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While these games are fine and dandy, most of them suffer from a fallback that, depending on the person, might force one's hand to cut the power to the system. To get that one piece of armor you need to finish the set, or if you want to make that large katana that will stroke your gaming ego, you're going to have to grind to get that one material you need. Most of these games provide players with a chance to get different materials upon killing (or capturing) their foe, but that's if you're lucky. With Monster hunter, you could be grinding away on the same monster, again and again, for hours, and you might not get that two percent-chance drop that your terribly lucky friend has four of, at which point you kick him out of your apartment in a blind fit of rage. In Soul Sacrifice's case, if you take almost no damage and complete the mission under a certain time, you will get good loot, and in Toukiden, you can get various parts from the different demons you face, so most of these games follow the same formula. It puts players into cycle of repetitive boss battles that can break one's stride by forcing boredom upon them. One easy counter to this, I've found, is to have friends with a lot of patience.
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Or, not so much patience as it is to have a friend willing to help out. Across most of these hunting games, gamers will have more fun if they're playing with a full party. The challenge of taking down this giant dragon, crab, whale, etc. is lessened to a degree with the help of your best pals. It strengthens a special bond between buddies every time there's that one near-death dodge roll, or that one successful trap that landed you the capture. You get the right to brag about it all you want, and while some people may have friends that wallow in their jealousy of your glorious achievements, most others will think you did something cool, which for most games, doing something cool can be kind of nice and new; don't worry, it's good to feel nice, especially after you're carving incredibly shiny and valuable scales off a corpse that tried to drown you when it was among the realm of the living.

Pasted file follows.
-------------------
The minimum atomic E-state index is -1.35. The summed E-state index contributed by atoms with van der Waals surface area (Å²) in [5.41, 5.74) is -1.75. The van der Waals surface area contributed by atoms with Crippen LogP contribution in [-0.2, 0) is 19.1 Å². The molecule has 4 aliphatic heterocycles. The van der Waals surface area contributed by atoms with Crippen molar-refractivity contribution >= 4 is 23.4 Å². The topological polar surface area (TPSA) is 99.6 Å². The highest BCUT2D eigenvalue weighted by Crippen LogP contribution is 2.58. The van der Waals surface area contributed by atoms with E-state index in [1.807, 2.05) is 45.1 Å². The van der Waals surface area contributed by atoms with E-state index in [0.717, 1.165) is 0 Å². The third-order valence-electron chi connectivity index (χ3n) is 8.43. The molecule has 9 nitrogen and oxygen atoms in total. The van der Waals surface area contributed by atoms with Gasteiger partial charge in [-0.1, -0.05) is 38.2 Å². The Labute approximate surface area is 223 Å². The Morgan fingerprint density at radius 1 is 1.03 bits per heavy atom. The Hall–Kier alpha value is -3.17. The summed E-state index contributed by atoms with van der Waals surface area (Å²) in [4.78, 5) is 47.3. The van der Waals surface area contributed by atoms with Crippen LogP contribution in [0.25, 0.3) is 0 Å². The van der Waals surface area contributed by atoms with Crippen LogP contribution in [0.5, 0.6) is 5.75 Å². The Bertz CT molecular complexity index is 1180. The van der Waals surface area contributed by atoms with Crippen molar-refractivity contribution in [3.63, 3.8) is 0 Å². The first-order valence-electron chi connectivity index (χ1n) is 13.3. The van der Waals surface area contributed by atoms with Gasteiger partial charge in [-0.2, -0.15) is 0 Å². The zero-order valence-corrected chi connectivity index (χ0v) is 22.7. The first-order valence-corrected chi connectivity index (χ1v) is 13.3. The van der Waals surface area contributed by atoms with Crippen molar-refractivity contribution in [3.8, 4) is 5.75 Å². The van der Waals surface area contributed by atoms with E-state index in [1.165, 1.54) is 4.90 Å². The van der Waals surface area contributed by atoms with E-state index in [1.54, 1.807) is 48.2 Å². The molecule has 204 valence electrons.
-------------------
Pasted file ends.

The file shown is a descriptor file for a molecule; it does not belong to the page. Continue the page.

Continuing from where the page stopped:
Now these games are only heading in a new direction. With the reveal of Evolve, gamers are introduced to a new concept: the player is the monster. We get this sense of innovation, as if the concept of hunters and prey are evolving themselves. Monster Hunter games can bring more large and fierce monsters, and more creative weapons that will be incredibly painful to whatever is on the receiving end. Other games can learn from the image that Evolve has set up by giving players a chance to be the bigger hunter, allowing a more unpredictable and enjoyable future of hunting.
I will say, these games are fun by yourself, but being a loner for too long might ruin the experience. Tackling these great beasts with friends really brings out the best of the gaming experience. While there might be times where you want to kill each other, at the end of the day, you'll all most likely and hopefully be satisfied with the adventure you you just put up with for the past four hours just to get that certain material. I think everyone should at least give these hunting games a shot, and if they’re not the games for you, then don't play them. Let me know what you think of these games in the comments section below.
Stay gold, everyone.